The station was playing that song on an endless loop - "I am the Walrus" all weekend long.
Yesterday, actress Maria Romine and I were driving back home from Fairhope, Alabama, and we got through about half of Mississippi listening to 780 AM playing all Beatles songs. But playing only the left channel of each stereo number. Thus a few of the songs had no vocals, and "Martha, my Dear" had no horns or bass, only piano, strings and vocal. (The right channel of that song - a minimalist mix of vocals, bass, drums and horns - is much more interesting, as you can hear at YouTube).
"I wonder why the folks who run this radio station can't tell that they're only broadcasting the left channel of each song," I said to Maria. Then I realized.
It's AM radio.
And it's Mississippi.
Today I heard "We Can Work It Out", a song that has significance for me, and a song that served as a consolation, really an answer to a prayer.
And I thought of the Beatles and Getting Beat - rather, getting beaten - by life and by our sins and by the sins of others.
The trouble with the sort of fame the Beatles had, and with the sort of affluence many of us have, is really the camel through the eye of the needle trouble. When you're "bigger than Jesus" as John Lennon observed the Beatles were at one point, you have no boundaries.
And without boundaries, we make a mess of things.
If I've learned anything from the past nine months, it's this: you can't be happy in this world even if you follow your heart's desire. Even the path of love, the path of beauty, truth and goodness will make us miserable if we have "disordinate affections". Indulgence makes us miserable, not happy and certainly not peaceful - for indulgence is another word for "disordinate affections".
But "disordinate affections" means simply "love without God's order", "love without the priorities or boundaries God has built into it". It can mean having too little affection and burying your talent in the ground out of fear; or too much affection and being too interested in the financial sense, and by analogy in the psychological sense. It can mean putting your ego so much on the line that worldly failure means shame, dishonor and hari-kari; or pulling your ego out entirely, taking no chances and settling for a safe part-time job at Taco Bell when God is calling you to be Commissioner of Baseball and save the sport. (St. Peter on the day you die: "Well, we'd let you in heaven, but why were you working at Taco Bell when God made you to be Commissioner of Baseball and solve the steroid problem?") It can mean sleeping around with anyone who moves, or never going on a date because you're afraid spinach will stick to your teeth at dinner and your boyfriend will think you're an idiot. "Disordinate affections" means too much or too little libido / Eros / philia - it means love without its proper order. And it means heartache.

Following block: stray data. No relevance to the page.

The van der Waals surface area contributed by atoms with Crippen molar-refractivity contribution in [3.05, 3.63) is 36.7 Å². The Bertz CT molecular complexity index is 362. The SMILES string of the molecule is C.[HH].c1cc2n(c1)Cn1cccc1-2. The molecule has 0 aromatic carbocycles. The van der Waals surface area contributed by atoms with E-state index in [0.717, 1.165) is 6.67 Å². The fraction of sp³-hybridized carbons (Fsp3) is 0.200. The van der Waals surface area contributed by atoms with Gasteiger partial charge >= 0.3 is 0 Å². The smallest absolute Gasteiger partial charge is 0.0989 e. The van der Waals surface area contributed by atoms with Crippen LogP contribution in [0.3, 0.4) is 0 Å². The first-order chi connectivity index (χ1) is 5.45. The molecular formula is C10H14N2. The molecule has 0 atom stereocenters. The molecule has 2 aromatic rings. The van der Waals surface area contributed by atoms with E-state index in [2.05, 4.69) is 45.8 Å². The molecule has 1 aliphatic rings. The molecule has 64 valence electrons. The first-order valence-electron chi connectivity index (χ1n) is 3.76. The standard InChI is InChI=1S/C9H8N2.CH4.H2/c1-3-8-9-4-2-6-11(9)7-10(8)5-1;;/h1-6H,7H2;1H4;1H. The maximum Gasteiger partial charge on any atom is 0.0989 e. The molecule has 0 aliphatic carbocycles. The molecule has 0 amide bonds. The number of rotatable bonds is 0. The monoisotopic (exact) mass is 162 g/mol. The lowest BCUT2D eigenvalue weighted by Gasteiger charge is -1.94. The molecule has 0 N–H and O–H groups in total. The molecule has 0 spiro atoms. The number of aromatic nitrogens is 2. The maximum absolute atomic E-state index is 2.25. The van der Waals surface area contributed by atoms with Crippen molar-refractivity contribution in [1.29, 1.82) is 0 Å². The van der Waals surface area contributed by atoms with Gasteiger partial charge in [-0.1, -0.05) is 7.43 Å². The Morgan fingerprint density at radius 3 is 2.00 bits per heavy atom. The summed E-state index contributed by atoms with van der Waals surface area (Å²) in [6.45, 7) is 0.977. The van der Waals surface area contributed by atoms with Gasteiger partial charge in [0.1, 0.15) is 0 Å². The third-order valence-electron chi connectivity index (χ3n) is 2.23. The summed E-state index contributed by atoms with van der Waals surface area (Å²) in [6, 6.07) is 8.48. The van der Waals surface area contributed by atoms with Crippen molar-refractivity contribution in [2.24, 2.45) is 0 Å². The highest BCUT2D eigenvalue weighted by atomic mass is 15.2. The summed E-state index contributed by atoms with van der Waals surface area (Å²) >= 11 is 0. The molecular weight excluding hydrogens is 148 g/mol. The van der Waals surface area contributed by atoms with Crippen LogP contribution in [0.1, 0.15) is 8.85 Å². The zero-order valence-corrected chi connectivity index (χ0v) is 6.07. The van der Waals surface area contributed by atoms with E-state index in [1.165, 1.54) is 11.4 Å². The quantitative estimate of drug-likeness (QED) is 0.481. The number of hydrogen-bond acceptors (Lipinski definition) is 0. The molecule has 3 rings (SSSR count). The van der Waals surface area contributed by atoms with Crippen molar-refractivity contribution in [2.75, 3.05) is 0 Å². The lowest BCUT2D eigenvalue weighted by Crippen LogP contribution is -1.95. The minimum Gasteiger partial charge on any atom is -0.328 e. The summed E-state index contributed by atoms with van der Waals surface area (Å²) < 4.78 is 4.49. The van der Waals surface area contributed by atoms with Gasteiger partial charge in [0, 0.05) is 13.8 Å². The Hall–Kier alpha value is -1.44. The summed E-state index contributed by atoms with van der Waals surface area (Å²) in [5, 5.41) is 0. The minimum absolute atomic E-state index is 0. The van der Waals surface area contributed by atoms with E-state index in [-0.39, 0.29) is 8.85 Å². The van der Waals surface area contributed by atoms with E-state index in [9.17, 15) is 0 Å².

If you don't believe me, look at the world around you. What has "following our bliss" meant, now that "free love" has been available to us since the Pill? It has meant the death of the family, STDs, abortion, perversion and misery. As Chesterton says, speaking of the pull to perversion the hedonists of old inevitably felt ...
"The wisest men in the world set out to be natural; and the most unnatural thing in the world was the very first thing they did. The immediate effect of saluting the sun and the sunny sanity of nature was a perversion spreading like a pestilence. ... When Man goes straight he goes crooked. When he follows his nose he manages somehow to put his nose out of joint, or even to cut off his nose to spite his face."
And when he follows his heart, he finds heartache and he puts his whole self out of whack.
Unless he follows His heart - His Sacred Heart, the Sacred Heart of Jesus.
If "All You Need Is Love" and if that love is an unbridled love of the world - a love of disordiante affection - you'll end up like John Lennon and like most rock stars who are given the strange blessing of following their hearts' desires without limit - you'll end up a hateful unhappy heroin addict who sings about "peace, peace when there is no peace" - no peace at least in your own troubled soul.
Thus the importance of mortification, sufferings, penance - at the very least they force us to stop playing God, to humiliate ourselves, and to honor His boundaries.
So always keep in mind ...
We plant, another waters, and God gives the increase. The increase is beyond us. The increase may be "natural", but it is from beyond nature. It is miraculous. It is not of us; it is of God. "We Can Work It Out", but only if we renounce ultimate control and lay it all on the altar of the Cross.
"We Can Work It Out" when we let Him work it out.
If we're bigger than Jesus, we won't be "too big to fail", we will have failed already.